Inhibition of mTORC1/2 Is Effective in RICTOR-Amplified Lung Cancer
See article, p. 1262.
RICTOR amplification occurs in 8–13% of lung cancers and confers sensitivity to mTORC1/2 inhibition.
RICTOR ablation decreases lung cancer growth, whereas its overexpression transforms cells.
mTORC1/2 inhibitors led to tumor stabilization in a young patient with RICTOR-amplified lung cancer.
The use of targeted therapeutics has improved patient outcomes in subgroups of patients with lung cancer. However, nearly half of lung adenocarcinomas have no identified actionable genomic alterations, limiting treatment options. To characterize potential therapeutic targets, Cheng and colleagues analyzed the tumor of a young never-smoker patient with lung adenocarcinoma. A hybridization-capture–based next-generation sequencing assay identified only one genomic alteration, amplification of the rapamycin insensitive companion of mTOR (RICTOR), which encodes a unique subunit of mTOR complex 2 (mTORC2) that promotes cell proliferation and survival. Treatment of this index patient with mTORC1/2 inhibitors led to tumor stabilization for over 18 months. Analysis of two independent cohorts of patients revealed that RICTOR is amplified in 8–13% of patients with lung cancer, and that, in 11% of cases, RICTOR amplification was the only potentially actionable target. RICTOR knockdown reduced the growth of RICTOR-amplified lung cancer cells, as well as cells that express RICTOR but lack amplification, both in vitro and in vivo. Conversely, overexpression of RICTOR transformed Ba/F3 cells to growth-factor independence, suggesting that RICTOR is an oncogene. Pharmacologic inhibition of mTORC1/2 led to reduced cell viability and was more effective in RICTOR-amplified lung cancer cells compared with nonamplified cells; dual mTORC1/2 inhibitors were more active than other inhibitors targeting the PI3K–AKT–mTOR pathway. Together, these findings suggest that mTORC1/2 inhibitors may be successful in treating patients with RICTOR-amplified lung carcinoma.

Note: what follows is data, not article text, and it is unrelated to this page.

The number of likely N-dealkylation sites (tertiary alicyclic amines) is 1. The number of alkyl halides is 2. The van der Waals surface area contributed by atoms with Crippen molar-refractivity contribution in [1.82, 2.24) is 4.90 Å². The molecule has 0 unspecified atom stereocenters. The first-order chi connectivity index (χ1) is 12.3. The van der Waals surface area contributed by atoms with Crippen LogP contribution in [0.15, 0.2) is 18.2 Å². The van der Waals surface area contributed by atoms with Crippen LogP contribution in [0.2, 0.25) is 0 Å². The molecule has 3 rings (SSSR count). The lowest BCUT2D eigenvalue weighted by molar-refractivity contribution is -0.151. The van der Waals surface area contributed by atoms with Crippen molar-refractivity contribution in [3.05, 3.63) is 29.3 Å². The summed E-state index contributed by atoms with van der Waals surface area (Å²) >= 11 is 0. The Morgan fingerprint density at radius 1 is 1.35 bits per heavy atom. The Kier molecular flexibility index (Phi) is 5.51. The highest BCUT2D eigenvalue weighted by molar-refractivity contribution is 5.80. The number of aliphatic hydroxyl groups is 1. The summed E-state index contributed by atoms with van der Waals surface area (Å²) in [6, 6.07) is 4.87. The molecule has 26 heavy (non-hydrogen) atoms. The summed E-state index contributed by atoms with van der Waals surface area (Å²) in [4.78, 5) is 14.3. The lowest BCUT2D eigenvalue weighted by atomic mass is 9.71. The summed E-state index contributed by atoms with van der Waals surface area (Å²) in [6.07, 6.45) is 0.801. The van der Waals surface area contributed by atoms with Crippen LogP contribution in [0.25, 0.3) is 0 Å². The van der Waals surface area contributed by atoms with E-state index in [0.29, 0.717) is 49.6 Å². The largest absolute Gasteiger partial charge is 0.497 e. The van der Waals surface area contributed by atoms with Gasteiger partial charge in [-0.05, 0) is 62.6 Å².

Distinct Mechanisms Confer Resistance in Esophagogastric Cancer
See article, p. 1271.
KRASG12D mutation drives acquired resistance to MET inhibition in MET-amplified EGC.
Coamplification of HER2 and/or EGFR within the same tumor cells causes de novo resistance.
Intratumor heterogeneity in RTK amplification in the same patient promotes MET inhibitor resistance.